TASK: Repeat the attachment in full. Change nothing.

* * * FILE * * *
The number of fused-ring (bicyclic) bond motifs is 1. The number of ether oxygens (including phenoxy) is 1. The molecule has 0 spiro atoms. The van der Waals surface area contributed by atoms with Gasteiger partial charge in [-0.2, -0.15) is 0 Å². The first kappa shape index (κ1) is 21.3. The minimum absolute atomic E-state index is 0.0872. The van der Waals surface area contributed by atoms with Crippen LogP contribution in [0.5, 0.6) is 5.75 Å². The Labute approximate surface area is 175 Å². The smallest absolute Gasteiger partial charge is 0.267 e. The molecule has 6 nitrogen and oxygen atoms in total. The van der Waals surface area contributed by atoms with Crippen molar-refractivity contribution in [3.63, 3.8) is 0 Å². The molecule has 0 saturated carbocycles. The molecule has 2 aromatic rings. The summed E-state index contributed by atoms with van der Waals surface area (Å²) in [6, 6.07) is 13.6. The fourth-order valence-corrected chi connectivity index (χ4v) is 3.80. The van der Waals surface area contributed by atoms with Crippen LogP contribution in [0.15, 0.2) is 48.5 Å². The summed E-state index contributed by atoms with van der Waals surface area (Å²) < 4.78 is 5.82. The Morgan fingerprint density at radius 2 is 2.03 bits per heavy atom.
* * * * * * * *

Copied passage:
The number of fused-ring (bicyclic) bond motifs is 1. The number of ether oxygens (including phenoxy) is 1. The molecule has 0 spiro atoms. The van der Waals surface area contributed by atoms with Gasteiger partial charge in [-0.2, -0.15) is 0 Å². The first kappa shape index (κ1) is 21.3. The minimum absolute atomic E-state index is 0.0872. The van der Waals surface area contributed by atoms with Crippen LogP contribution in [0.5, 0.6) is 5.75 Å². The Labute approximate surface area is 175 Å². The smallest absolute Gasteiger partial charge is 0.267 e. The molecule has 6 nitrogen and oxygen atoms in total. The van der Waals surface area contributed by atoms with Crippen molar-refractivity contribution in [3.63, 3.8) is 0 Å². The molecule has 0 saturated carbocycles. The molecule has 2 aromatic rings. The summed E-state index contributed by atoms with van der Waals surface area (Å²) in [6, 6.07) is 13.6. The fourth-order valence-corrected chi connectivity index (χ4v) is 3.80. The van der Waals surface area contributed by atoms with Crippen LogP contribution in [0.15, 0.2) is 48.5 Å². The summed E-state index contributed by atoms with van der Waals surface area (Å²) < 4.78 is 5.82. The Morgan fingerprint density at radius 2 is 2.03 bits per heavy atom.